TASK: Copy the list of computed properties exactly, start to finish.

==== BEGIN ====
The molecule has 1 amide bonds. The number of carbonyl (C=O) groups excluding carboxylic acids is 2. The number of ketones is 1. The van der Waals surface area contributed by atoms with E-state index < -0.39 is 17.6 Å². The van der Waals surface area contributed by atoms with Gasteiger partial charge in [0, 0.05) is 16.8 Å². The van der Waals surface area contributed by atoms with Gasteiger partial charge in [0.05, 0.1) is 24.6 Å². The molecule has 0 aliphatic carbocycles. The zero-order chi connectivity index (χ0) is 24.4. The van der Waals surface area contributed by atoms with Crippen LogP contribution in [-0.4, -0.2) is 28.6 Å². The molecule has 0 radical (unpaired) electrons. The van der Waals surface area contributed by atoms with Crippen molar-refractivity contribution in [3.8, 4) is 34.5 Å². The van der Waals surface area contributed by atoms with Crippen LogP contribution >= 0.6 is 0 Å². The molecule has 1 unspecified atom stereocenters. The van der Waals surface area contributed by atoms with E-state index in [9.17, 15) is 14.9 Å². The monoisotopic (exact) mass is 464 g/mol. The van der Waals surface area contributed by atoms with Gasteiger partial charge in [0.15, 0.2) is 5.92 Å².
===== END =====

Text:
The molecule has 1 amide bonds. The number of carbonyl (C=O) groups excluding carboxylic acids is 2. The number of ketones is 1. The van der Waals surface area contributed by atoms with E-state index < -0.39 is 17.6 Å². The van der Waals surface area contributed by atoms with Gasteiger partial charge in [0, 0.05) is 16.8 Å². The van der Waals surface area contributed by atoms with Gasteiger partial charge in [0.05, 0.1) is 24.6 Å². The molecule has 0 aliphatic carbocycles. The zero-order chi connectivity index (χ0) is 24.4. The van der Waals surface area contributed by atoms with Crippen LogP contribution in [-0.4, -0.2) is 28.6 Å². The molecule has 0 radical (unpaired) electrons. The van der Waals surface area contributed by atoms with Crippen molar-refractivity contribution in [3.8, 4) is 34.5 Å². The van der Waals surface area contributed by atoms with Crippen LogP contribution >= 0.6 is 0 Å². The molecule has 1 unspecified atom stereocenters. The van der Waals surface area contributed by atoms with E-state index in [9.17, 15) is 14.9 Å². The monoisotopic (exact) mass is 464 g/mol. The van der Waals surface area contributed by atoms with Gasteiger partial charge in [0.15, 0.2) is 5.92 Å².